International Breweries started the year on a bounce hitting a high of N52.26 and about two weeks later it hit an all-time high of N58.69. Shareholders who still own the stock will remember this was in January 2018.
It’s been downhill since then, closing 2018 at N27.97 a 46.4% negative return and one of the worst performers that year. As if things couldn’t get any worse, shareholders faced another tumultuous 2019 with the stock closing 2019 at N9.4 and a negative return of 69%
With that, Nigeria’s second-largest brewer by revenue, International Breweries has ended 2019 with the unenviable record as the worst-performing stock of the year.
Merger Blues: The company’s challenges appear to have started following its 2018 merger with Intafact Beverages Limited and Pabod Breweries Limited. The first sign of merger blues was an immediate spike in operating costs.
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Poor results: Perhaps a major reason for the company’s poor performances has been its string of poor results particularly in its bottom line. As of 9 months, results for 2019 losses had ballooned to N16.4 billion from N3.8 billion at the end of 2018. Despite a notable rise in revenue (helping knock of Guinness from the number 2 spot), its rising cost of marketing and administrative expenses has continued to eat into gross profits.
Another cause for worry is its debt profile. External debts were now N243 billion over 13x its net assets. This is why it announced plans for a rights issue at an offer price of N9 per share back in October 2019. The company did not reveal further details on the rights issue, especially how much it seeks to raise.
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So many board changes: Intl. Breweries have also rung out a string of board changes since the merger in 2018. Firstly, in 2018 it announced the composition of a new board of directors a sequel to the merger of Intafact Beverages Limited and Pabod Breweries. The new board chaired by Igwe Naemeka Alfred Achebe replacing Mr. Sunday Omole, who stepped down as the chairman of the company.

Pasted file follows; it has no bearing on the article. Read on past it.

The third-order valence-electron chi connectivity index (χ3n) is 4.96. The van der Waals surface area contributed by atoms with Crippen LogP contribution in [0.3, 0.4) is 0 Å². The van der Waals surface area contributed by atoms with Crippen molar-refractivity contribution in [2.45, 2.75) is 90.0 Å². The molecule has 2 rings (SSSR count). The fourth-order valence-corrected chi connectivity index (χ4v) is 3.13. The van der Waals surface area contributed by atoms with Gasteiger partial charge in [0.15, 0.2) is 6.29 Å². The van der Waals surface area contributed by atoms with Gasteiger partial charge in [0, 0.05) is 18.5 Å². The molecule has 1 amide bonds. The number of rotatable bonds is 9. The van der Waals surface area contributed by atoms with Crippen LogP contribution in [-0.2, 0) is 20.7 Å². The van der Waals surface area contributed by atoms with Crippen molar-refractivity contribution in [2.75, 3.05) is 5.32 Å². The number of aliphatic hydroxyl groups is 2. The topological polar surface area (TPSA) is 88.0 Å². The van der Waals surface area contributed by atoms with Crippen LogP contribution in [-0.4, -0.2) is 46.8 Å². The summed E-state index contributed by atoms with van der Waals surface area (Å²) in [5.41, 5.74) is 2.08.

Shareholders also approved the appointment of Annabelle Degroot as the new Managing Director. Degroot was the Managing Director of Zambian Breweries Plc prior to joining IB Plc. Zuber Momoniat was also appointed Finance Director of the company. He was the Finance Manager at PABOD Breweries Limited (Subsidiary of ABInbev) from where he was appointed as the Finance Director for International Breweries Plc. Later that year it welcomed Mr. Andrew Scott Murray into its fold in the capacity of a Non-Executive Director.
By early 2019 it appointed Richard Rivett-Carnac as a Non-Executive Director. Rivett-Carnac replacing Phillip Redman who resigned his appointment as a Non-Executive Director of the company. In May 2019 it appointed Olutoyin Modupe Odulate as its Non-Executive Director. In September 2019, the Board of Directors announced the appointment of Tolulope Adedeji as a Director replacing Godwin Oche.
By December 2019, it again announced the resignation of two of its directors – the Managing Director, Annabelle Degroot and the Finance Director, Zuber Momoniat both of whom were appointed in 2018. In came Hugo Dias Rocha and Bruno Sambrano Arana. While Rocha will be replacing Degroot as Managing Director, Arana will replace Momoniat as Finance Director. All these board changes may have also contributed to the performance of the company and its share price.
Nigeria’s Brewery sector is a very challenging space and could only get worse in the coming months and years. The next decade could be defining for beer makers following the change in social behaviour and taste of Millenials and those after them. Beer wars are a race for market share but it could well end up being a race to the bottom.